RECALL: AQUA DOTS FOUND TO POSE DANGER
Isle stores remove toy
ASSOCIATED PRESS / AQUA DOTS, CONSUMER PRODUCT SAFETY COMMISSION
This undated handout photo provided by the Consumer Product Safety Commission shows Aqua Dots, a Chinese-made toy, that was recalled Wednesday by the safety commission. Its beads contain a chemical that metabolizes into a date-rape drug when ingested.
Hawaii toy stores were among the U.S. retailers nationwide that removed the toy Aqua Dots from shelves because its small beads contain a chemical that metabolizes into a "date rape" drug when ingested.
The major retailers that pulled the craft-kit product labeled for children 4 years old and older from its shelves include Toys "R" Us, KB Toys, Wal-Mart and Kmart.
Kmart spokeswoman Kim Freely said they have updated their registers to prevent any Aqua Dots products from being sold to customers. Kmart has more than 1,300 stores nationwide, including seven in Hawaii.
An employee at Kmart in Honolulu said they cleared their shelves of the product early yesterday.
A majority of the retail chains, including Wal-Mart, also put an electronic stop on their registers to block sales of the recalled product.
In a written statement, Geoffrey Webb, director of advertising and sales promotion for KB Toys, said an urgent notification was sent to all stores Wednesday night. The products were removed from store shelves early yesterday and will be returned to the manufacturer.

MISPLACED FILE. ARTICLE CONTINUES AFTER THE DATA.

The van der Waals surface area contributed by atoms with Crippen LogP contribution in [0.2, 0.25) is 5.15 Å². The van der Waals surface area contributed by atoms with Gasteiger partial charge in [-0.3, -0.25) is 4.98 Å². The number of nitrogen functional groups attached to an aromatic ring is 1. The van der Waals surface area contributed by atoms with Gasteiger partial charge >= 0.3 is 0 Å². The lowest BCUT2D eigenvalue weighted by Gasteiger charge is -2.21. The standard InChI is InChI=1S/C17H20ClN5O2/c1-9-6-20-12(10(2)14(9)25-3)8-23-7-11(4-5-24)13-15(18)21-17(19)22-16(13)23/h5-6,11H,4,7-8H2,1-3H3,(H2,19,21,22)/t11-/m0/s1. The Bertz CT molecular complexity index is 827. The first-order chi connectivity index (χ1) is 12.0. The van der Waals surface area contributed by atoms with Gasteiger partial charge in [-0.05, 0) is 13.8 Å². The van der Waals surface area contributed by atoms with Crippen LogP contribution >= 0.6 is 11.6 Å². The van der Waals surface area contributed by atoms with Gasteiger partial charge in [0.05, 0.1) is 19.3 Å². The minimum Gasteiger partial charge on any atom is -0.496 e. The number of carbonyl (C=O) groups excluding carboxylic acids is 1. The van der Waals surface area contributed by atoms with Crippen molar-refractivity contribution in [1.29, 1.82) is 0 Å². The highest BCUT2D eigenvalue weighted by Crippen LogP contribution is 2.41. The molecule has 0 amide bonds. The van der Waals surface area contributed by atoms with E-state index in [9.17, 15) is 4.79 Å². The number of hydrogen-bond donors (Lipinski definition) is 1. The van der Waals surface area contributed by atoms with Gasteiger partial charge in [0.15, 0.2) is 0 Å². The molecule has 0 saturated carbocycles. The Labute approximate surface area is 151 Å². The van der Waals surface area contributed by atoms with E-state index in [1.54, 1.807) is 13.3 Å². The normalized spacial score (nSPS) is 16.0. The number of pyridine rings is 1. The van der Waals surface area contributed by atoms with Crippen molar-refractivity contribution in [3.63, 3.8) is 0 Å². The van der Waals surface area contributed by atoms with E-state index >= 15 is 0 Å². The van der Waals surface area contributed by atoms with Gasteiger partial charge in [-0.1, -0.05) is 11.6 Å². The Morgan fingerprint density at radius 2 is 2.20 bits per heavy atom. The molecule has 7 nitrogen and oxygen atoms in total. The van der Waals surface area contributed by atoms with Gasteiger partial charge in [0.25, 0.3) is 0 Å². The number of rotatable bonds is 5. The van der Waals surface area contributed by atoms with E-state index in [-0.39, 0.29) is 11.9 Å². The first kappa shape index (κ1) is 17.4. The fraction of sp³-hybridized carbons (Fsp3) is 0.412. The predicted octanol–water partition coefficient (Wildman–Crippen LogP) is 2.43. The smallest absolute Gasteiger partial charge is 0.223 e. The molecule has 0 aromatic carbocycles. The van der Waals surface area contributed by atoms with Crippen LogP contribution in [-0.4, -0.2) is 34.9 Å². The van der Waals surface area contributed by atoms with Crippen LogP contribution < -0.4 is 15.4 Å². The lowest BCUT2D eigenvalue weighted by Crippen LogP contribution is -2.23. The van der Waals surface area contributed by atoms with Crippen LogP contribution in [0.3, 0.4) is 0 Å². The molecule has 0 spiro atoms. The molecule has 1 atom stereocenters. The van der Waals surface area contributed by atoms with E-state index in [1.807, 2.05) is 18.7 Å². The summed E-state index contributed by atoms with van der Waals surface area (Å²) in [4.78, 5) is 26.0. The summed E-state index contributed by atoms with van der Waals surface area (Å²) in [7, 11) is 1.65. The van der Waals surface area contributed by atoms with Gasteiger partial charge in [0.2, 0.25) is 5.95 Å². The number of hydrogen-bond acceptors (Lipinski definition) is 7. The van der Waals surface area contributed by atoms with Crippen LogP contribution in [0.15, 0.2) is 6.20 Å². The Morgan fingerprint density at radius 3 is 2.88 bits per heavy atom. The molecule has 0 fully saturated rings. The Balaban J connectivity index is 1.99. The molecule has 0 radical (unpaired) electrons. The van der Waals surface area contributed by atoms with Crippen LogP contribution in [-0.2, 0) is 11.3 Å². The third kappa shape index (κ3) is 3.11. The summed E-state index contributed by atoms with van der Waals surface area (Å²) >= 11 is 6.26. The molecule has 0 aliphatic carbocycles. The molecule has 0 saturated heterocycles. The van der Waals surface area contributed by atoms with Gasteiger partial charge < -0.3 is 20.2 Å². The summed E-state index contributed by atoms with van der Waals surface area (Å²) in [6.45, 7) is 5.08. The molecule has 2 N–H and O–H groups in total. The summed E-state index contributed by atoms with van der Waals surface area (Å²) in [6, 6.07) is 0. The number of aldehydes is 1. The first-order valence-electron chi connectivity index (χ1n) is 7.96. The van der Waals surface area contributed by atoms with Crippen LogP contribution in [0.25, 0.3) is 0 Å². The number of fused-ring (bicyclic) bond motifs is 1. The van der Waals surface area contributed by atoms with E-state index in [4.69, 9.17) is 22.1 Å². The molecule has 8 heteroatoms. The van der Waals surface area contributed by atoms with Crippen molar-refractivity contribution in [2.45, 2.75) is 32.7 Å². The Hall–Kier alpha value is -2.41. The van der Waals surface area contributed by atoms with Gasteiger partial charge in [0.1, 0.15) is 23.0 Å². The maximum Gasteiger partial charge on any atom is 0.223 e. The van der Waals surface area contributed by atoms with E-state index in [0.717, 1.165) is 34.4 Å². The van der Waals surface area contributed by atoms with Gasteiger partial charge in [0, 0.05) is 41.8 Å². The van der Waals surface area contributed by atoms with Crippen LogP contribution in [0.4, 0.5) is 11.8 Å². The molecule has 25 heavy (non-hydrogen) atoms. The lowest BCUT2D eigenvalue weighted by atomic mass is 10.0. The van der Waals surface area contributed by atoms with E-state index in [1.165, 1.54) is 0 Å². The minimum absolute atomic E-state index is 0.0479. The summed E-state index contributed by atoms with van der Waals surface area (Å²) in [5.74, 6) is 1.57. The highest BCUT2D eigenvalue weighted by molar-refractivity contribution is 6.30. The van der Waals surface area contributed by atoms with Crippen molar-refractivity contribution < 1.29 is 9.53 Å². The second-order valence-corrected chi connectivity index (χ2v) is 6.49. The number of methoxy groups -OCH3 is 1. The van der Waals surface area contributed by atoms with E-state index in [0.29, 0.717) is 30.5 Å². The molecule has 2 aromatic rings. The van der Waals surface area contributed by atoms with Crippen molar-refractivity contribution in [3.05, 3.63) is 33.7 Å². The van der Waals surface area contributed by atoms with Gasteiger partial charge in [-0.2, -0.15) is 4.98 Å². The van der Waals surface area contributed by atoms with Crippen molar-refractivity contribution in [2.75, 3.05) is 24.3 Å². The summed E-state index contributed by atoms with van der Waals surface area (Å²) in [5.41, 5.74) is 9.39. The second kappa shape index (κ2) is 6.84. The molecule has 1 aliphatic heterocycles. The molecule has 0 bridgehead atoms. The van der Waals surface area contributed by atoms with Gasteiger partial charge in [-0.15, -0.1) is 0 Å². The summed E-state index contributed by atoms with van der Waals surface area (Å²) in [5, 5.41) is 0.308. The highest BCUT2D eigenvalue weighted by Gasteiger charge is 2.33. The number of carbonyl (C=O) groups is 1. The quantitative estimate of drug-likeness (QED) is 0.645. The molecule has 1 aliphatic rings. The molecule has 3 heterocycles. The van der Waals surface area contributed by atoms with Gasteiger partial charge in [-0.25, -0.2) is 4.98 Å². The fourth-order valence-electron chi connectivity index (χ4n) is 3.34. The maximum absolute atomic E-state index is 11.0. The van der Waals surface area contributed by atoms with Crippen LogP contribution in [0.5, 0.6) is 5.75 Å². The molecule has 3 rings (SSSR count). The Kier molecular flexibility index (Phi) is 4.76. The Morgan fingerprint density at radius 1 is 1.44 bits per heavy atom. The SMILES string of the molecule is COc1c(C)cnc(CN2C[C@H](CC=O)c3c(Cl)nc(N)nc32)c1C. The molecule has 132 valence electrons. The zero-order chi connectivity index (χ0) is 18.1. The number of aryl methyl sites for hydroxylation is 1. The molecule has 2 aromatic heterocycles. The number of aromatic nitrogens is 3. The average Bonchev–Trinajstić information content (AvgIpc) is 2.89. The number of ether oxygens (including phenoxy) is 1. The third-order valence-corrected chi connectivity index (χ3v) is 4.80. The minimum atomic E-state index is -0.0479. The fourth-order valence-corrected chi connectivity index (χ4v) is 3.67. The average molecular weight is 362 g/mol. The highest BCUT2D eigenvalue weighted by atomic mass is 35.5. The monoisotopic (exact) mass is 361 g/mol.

KB Toys, which has seven stores in Hawaii, also programmed its registers to block the sale of Aqua Dots and any other recalled merchandise.
With Aqua Dots, children can create designs using the small beads that fuse together when sprayed with water, according to the U.S. Consumer Product Safety Commission. The recall applies to all Aqua Dots models sold between April and the present.
The popular holiday toy is distributed by Toronto-based Spin Master Toys. It is called Bindeez in Australia, where it was named toy of the year at an industry function earlier this year.
Bindeez and Aqua Dots are made at the same factory in Shenzhen in China's southern Guangdong province.
Scientists say a chemical coating on the beads, when ingested, metabolizes into the so-called date-rape drug gamma hydroxybutyrate. When eaten the compound can induce unconsciousness, seizures, drowsiness, coma and death.
Two children in the United States and three in Australia were hospitalized after swallowing the beads. The two U.S. children went into nonresponsive comas, said Scott Wolfson, spokesman of the U.S. Consumer Product Safety Commission, yesterday. A 20-month-old has recovered, while the other child, whose age was not known, has been released from a hospital after five days and is recovering, he said.
Star-Bulletin reporter Rosemarie Bernardo and the Associated Press contributed to this report.